1. jessicaroo

    jessicaroo Chillin' With My Peeps

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    Feb 1, 2013
    Wrangell, Alaska
    My 7 month old chickens went from laying eggs to no eggs over the last couple weeks. I treated them for vent gleet because some of them were having big nasty messes in the coops me yucky bottoms and I had a suspicion that our nipple watering system was not being used by them. We have fixed out watering system and been giving them electrolytes and probiotics. They no longer have messes in their coop, however, they also no longer lay eggs! I'm getting frustrated because they all act fine, no lethargy, eating well, drinking great, flying around and acting normal. They free range during the day for a few hours, I thought maybe they were laying eggs in our yard, but I have searched everywhere for a nest with no luck..... Is this just a phase? Do chickens just stop laying this young or do they still need more recovery time? Any advise appreciated!
     
  2. ChickenCanoe

    ChickenCanoe Chicken Obsessed

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    Nov 23, 2010
    St. Louis, MO
    They should be laying like gangbusters.
    What breed?
    What are you feeding(total intake)?
    Could be worms.
    How is their respiration and the ventilation of the building?
    eta
    Do you know the cause of the vent gleet and what was the treatment?
     
    Last edited: Aug 18, 2013
  3. jessicaroo

    jessicaroo Chillin' With My Peeps

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    Feb 1, 2013
    Wrangell, Alaska
    I feed them layer mixed with a small amount of scratch grain. They are not going through a ton of feed right now and I attributed that to the fact that when they free range they are eating like crazy. I was told vent gleet can be caused by dehydration and I was suspicious that the watering system we had for them was not working like it should. Treated with electrolytes and probiotics. If they have worms would I find worms in their poop? What type of treatment do you use for worms? We do not have a vet where I live, they fly in once a month or so. We have 16 chickens - buff orps, barred rocks, a nh red, a buff rock, a partridge rock, light brahmas, a Columbian wyandotte, and two silkies. The ventilation is very good in their coop, respiration is completely fine. They seem totally fine. So either I treated the problem and their still recovering, or I missed something and haven't figured it out yet... but I've masked the problem with treatment..?? I'm stumped. My friend had 12 chickens, a mix of the same breeds and they are laying like mine were..... So frustrating!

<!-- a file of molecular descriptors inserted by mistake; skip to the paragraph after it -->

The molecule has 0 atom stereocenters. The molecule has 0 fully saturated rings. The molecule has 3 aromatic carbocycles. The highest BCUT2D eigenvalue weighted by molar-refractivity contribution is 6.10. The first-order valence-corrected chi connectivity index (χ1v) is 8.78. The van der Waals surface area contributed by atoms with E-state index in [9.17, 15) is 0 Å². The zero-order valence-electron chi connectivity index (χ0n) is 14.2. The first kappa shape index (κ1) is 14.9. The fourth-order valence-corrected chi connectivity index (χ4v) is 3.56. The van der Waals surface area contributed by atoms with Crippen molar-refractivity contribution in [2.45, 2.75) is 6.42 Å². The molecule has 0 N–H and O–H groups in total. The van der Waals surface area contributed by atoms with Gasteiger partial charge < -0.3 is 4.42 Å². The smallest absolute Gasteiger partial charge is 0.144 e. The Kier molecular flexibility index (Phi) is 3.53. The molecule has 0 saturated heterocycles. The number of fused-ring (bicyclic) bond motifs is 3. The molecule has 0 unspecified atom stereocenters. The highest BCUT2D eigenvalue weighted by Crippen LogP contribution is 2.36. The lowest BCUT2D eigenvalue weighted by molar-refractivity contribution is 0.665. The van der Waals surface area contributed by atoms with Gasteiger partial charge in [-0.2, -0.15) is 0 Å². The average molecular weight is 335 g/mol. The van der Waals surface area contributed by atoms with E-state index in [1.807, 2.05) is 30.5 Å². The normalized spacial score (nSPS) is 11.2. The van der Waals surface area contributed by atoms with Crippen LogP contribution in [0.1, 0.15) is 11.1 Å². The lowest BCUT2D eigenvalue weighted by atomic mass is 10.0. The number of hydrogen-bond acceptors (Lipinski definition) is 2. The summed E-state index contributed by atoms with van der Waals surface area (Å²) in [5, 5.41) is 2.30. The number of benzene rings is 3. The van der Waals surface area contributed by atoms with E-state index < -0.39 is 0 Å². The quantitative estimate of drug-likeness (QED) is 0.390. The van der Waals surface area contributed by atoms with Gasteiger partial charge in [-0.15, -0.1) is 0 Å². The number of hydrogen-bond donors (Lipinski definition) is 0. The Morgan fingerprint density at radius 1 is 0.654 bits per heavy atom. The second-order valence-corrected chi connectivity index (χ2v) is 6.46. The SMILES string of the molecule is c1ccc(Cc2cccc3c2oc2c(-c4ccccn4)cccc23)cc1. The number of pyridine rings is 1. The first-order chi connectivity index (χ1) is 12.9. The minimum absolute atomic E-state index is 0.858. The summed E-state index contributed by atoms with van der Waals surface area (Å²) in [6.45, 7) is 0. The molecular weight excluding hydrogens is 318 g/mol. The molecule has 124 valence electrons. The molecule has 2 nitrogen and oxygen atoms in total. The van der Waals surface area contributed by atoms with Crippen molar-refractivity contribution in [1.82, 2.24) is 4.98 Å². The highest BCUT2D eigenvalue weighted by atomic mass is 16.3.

4. ChickenCanoe

    ChickenCanoe Chicken Obsessed

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    Nov 23, 2010
    St. Louis, MO
    The only suggestion I can give is to not mix the scratch with the feed. Scratch is supposed to be 'scratched' for. I would let them fill their crops with only the layer feed in the morning and wait until just before dusk to throw out a handful of scratch.
    If they're seemingly healthy, young layers, mid summer free ranging, I would almost bet there is one or more secret nests.
    I would stay out with them a few hours and find where they go lay.
    You won't see the worms unless they're a larger species and overly laden with them.
    Some species are microscopic and will only expel eggs which are microscopic.
    Worms are more often a problem in warm moist climates. I wouldn't expect a big issue in AK but who am I to say.
     
    Last edited: Aug 19, 2013
  5. jessicaroo

    jessicaroo Chillin' With My Peeps

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    Feb 1, 2013
    Wrangell, Alaska
    Thank you for the input! I will separate their scratch from their feed. We are in a rainforest, so it's cool and damp here... So I think worms could be an issue. But I'm not convinced that could be it. I think I need to follow them to be sure they aren't laying outside! ;) thanks!
     

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